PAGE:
Full disclosure: On a personal level, I’ve been boycotting Penny Arcade and affiliated properties since Mike Krahulik’s statements in June, and stated as much in an open letter back then. It’s my feeling that I’ve not let this conflict with my duties as Social Media Director for GAB though, as I’ve stayed true to our mission of education and outreach. I’ve also been sure to pass anything Penny Arcade related through GAB channels for approval, so as to avoid a personal skew when commenting or posting. Besides, it’s very rare to find a closed door at GAB, and I would very much like to consider myself a Penny Arcade fan again, at some point in the future, when I’m comfortable with all that’s associated with.
In Sam’s previous opinion piece, he touched on the debacle that capped off PAX this year. There’s since been an apology issued by Mike Krahulik. I’m not going to deconstruct that apology, or otherwise point out where I think his language deviates from his intent. If that really interests you, you’ve probably already read something like it from better writers than I, and we’ve probably already linked them by the time this gets posted. With the apology made, this is more indented as a follow-up to Sam’s piece, plotting out how Penny Arcade should go about engaging from this point on.
It’s our goal with this article to reach as many people as possible, but specifically those that feel they’re antagonized by social justice advocates like ourselves. Consider this article one of those open doors. We want you to understand why people are bothered, and how you probably aren’t a bad-guy, but can be part of a problem you may have been contributing to without knowing it.
As a result of the above, I won’t be lecturing. I won’t be using terms like male gaze, cis-sexism, privilege, or even rape culture. These words and many like them are powerful tools, and I hope this piece becomes a gateway to newcomers exploring and using them in a constructive manner, but one person’s tool is another’s weapon, and as such I understand how some feel they’re divisive, and only used to belittle and exclude. I can assure you that’s not the case, but let’s put that aside for the moment.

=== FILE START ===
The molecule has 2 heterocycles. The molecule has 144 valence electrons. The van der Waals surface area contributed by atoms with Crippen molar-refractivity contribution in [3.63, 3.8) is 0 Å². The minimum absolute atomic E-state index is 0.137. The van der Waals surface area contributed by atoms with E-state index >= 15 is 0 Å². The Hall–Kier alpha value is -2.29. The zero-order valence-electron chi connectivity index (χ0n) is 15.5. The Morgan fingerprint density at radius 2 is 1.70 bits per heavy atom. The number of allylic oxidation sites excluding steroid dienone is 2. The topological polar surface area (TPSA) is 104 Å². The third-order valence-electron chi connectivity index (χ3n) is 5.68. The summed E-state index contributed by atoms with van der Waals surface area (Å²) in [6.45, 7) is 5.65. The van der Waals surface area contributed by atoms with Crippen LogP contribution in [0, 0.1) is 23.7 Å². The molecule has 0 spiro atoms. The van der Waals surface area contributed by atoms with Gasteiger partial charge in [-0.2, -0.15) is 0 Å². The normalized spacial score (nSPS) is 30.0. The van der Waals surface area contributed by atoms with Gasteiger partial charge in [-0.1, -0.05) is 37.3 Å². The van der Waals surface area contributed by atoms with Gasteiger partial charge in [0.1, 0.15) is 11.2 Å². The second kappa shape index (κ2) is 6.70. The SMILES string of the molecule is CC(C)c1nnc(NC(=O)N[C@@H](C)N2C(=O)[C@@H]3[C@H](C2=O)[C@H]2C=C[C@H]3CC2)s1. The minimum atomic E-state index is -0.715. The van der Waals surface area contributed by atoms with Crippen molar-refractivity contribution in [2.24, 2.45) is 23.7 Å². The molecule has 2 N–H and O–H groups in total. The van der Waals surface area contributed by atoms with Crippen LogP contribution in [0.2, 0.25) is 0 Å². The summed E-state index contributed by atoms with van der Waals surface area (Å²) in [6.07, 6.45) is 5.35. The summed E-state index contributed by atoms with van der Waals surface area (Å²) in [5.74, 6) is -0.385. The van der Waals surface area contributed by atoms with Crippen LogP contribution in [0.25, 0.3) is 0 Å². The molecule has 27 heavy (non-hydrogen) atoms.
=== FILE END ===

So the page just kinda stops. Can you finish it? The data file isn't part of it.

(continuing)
As far as the “Sixth Slave” comic, the reactions to it, the merchandising, and any of the twitter exchanges that have happened since are concerned, I won’t be touching on them either. This isn’t critique; it’s moving forward.
What’s to move forward from? Stay with me here. This is about the very real sense of feeling unsafe and not welcome in spaces like PAX. Even if you feel the threat of danger is an illusion, please understand how strong fear is. In the instance of women feeling unsafe around men, it’s often based on experience. That’s not irrational; it’s a survival mechanism. Be it meant to protect oneself from a potentially dangerous encounter, or avoid being reminded of previous encounters, this is to be taken seriously.
Your personal intent really doesn’t matter when you or those around might be seen as a potential threat to somebody. I’m 6’1”, with broad shoulders, and unless I wear ridiculous shades, style my hair, and wear light clothing, I can look intimidating as hell. I’m also a pussy-cat, but the old ladies that avoid sitting near me on buses don’t know that.
Fill an entire auditorium with dudes who look like me, who cheer when they hear something that makes a lot of women uncomfortable, throw in the odd catcall and unwanted sexual advance, cover hundreds of monitors with half naked women rendered with jiggle physics, on a loop, and then interrogate someone who spent three months on a costume about the validity of their fandom, and you’re just barely scratching the surface of why a woman would not feel welcome at a gaming convention.
That’s what we want to move forward from. So, how do we even do that?
- Playtime’s over. Be a role model.
The fact that you’re reading this means the creators of Penny Arcade have a great deal of respect and influence. There’s no debate there. The issue here, is how Mike has mentioned more than once that he has had no interest in being a role model. We don’t all get what we want though, and it’s part of the trade-off in being the foundation of a source of critique and satire read by millions, a charity that raises just as much, and a convention founded on the ideal of opening up game expos to everybody.
I’m not saying you have to completely grow up, and that you can’t make dick and fart jokes anymore. You just can’t be a dick. You need to lead by example, expect the con-goers to do the same, and lay down the law when they don’t. A well placed “Hey man, that’s not cool”, coming from Mike or Jerry, would have some serious stopping power. It’s easy for someone like me to be dismissed when saying things like that, but nobody’s going to question Gabe and Tycho, and it may get some people thinking as well. The point is: whether you want to be a role model or not, you are one — it’s up to you what you do with that influence.
- Do what you say. Say what you mean.